Legislators seek end to ban on alcohol in UNC-run sports stadiums

Jazmine Jimenez pours an Eccentric Brewery Company stout beer during the fourth annual Tap Into Downtown Odessa on Saturday, March 16, 2019, on Grant Street in Odessa, Texas. Eccentric Brewing Company is based in Midland, Texas. (Jacob Ford/Odessa American via AP)

RALEIGH — Two GOP legislative leaders, NC House majority leader John Bell (R-Wayne) and Senate majority whip Rick Gunn (R-Alamance), announced a bill, filed in both chambers, that would allow UNC-system schools to serve beer and wine at athletic events.

The act, which is HB 389 in the House and SB 296 in the Senate, was the result of lengthy conversations among stakeholders and concerned citizens who concluded that sales inside the stadium would actually prevent more heavy drinking outside the stadium at “tailgate” events.

“For the past two years, we have had constructive conversations with university leadership, law enforcement, coaches, and students about the sale of alcohol at athletic games,” said Rep. John Bell in a statement. “We believe this bill creates a positive path forward that will help improve safety while allowing our state-funded universities the ability to provide the best game day experience possible.”

The current General Statutes include a section that reads:

“No permit for the sale of alcoholic beverages shall be issued to a business on the campus or property of a public school, college, or university. This subsection shall not apply to the following:”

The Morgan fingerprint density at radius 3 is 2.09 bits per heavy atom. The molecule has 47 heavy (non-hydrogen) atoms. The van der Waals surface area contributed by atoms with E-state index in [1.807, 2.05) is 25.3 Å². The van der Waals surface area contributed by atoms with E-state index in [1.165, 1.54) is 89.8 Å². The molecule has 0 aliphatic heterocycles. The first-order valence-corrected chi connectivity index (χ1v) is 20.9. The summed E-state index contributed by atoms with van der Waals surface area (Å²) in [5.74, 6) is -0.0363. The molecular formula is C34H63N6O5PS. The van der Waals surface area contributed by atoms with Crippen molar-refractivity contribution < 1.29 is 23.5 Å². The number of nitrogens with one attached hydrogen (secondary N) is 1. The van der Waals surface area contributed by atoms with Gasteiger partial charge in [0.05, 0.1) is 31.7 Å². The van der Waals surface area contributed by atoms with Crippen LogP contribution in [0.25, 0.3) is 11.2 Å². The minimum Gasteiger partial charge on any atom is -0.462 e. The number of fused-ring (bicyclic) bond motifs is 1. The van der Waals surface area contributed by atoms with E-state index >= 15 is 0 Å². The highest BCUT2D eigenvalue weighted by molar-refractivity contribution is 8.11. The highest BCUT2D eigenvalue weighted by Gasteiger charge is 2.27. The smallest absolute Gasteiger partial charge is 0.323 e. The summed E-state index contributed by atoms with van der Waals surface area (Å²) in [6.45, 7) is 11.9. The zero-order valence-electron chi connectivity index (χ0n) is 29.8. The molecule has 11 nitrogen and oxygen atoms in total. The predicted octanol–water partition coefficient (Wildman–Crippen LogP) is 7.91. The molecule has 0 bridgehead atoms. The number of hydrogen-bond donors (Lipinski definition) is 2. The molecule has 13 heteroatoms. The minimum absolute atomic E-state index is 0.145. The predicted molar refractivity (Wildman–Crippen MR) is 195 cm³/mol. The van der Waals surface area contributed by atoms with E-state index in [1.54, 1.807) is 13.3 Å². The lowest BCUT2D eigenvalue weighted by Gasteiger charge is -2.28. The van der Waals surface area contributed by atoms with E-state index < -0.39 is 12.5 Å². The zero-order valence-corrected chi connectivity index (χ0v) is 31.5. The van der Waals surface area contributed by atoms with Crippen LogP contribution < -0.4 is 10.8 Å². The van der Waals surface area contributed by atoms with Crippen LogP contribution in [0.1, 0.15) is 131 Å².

Some exceptions follow, and this bill would add another exception that reads:

“A stadium, athletic facility, or arena on the campus or property of a public college or university, if the Board of Trustees of the public college or university has voted to allow the issuance of permits for use at that stadium, athletic facility, or arena.”

“Beer and wine sales are already happening at private universities and in specialized areas at public schools in North Carolina,” said Gunn. “This bill puts in place a standardized system while providing each school with flexibility to implement it as they see fit. I believe both the safety and economic growth that comes from this bill are a win for all parties involved.”

The sponsors’ press release claims that in West Virginia, after allowing sales at college athletic events in 2011, there was a 35 percent reduction in alcohol-related incidents, with similar numbers in Ohio. Private colleges in North Carolina, including Wake Forest University, have already given the green light to the sale of alcohol, but for state-run schools, the General Assembly would first need to approve the change.